3 Women’s Rights Leaders Accept Nobel Peace Prize
In a ceremony in Oslo that repeatedly invoked gender equality and the democratic strivings of the Arab Spring, the 2011 Nobel Peace Prize was presented to three activists and political leaders on Saturday for “their nonviolent struggle for the safety of women and for women’s rights” as peacemakers.
To spirited applause and at least one ululating cry, diplomas and gold medals were presented to President Ellen Johnson Sirleaf of Liberia, 73; her compatriot Leymah Gbowee, 39, a social worker and a peace activist; and Tawakkol Karman, a Yemeni journalist and a political activist who, at 32, is the youngest Peace Prize laureate and the first Arab woman to receive the award.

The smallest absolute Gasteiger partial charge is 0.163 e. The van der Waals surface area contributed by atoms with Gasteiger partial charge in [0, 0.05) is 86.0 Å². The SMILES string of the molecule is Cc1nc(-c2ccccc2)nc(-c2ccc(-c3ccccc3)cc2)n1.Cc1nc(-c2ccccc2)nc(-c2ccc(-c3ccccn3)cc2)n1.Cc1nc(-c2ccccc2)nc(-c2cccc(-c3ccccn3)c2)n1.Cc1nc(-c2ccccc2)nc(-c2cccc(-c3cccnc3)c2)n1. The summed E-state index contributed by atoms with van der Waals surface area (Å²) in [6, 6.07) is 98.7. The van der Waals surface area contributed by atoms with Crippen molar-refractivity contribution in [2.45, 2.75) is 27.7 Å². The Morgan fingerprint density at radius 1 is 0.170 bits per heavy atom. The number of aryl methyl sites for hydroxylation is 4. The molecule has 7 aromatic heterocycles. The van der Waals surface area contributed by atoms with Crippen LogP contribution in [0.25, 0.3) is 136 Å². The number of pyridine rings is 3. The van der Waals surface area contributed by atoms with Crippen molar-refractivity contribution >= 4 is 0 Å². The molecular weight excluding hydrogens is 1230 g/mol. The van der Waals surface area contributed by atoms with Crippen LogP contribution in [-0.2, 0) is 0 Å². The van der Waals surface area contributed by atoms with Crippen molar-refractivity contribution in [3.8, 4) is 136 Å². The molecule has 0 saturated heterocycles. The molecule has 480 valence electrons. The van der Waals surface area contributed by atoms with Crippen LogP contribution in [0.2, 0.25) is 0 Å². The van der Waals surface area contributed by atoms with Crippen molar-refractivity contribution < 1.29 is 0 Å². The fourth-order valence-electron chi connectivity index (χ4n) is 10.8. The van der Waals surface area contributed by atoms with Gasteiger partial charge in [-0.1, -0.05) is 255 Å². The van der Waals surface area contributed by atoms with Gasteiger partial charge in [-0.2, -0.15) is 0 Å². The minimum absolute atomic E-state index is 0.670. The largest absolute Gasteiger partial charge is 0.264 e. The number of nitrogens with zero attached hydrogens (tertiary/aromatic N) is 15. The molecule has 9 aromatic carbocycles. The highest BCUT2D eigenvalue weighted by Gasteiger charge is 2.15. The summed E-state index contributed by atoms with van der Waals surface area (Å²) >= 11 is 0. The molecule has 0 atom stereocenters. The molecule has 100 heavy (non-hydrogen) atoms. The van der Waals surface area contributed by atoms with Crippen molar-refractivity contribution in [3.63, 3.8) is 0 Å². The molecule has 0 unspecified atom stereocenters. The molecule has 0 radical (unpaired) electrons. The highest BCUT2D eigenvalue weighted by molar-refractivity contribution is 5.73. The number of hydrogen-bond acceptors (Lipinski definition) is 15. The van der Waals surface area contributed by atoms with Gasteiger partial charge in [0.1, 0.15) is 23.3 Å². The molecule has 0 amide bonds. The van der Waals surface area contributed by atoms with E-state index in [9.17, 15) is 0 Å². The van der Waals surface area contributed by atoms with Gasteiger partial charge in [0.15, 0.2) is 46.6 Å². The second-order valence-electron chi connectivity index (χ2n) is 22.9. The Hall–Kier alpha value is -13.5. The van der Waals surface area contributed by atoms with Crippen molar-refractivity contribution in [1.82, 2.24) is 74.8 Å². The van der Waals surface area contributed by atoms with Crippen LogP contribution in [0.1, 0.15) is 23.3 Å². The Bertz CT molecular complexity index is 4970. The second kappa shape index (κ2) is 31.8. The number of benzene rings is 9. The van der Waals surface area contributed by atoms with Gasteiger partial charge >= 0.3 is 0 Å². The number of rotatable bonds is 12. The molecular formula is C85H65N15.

“The promising Arab Spring will become a new winter if women are again left out,” said Thorbjorn Jagland, the chairman of the Norwegian Nobel Committee, who presided over the ceremony.
In her address, Mrs. Sirleaf said: “In its selection this year, the Nobel Committee has brought here three women linked by their commitment to change, and by their efforts to promote the rule of law and democracy in societies torn apart by conflict. The fact that we — two women from Liberia — are here today to share a stage with a sister from Yemen speaks to the universality of our struggle.”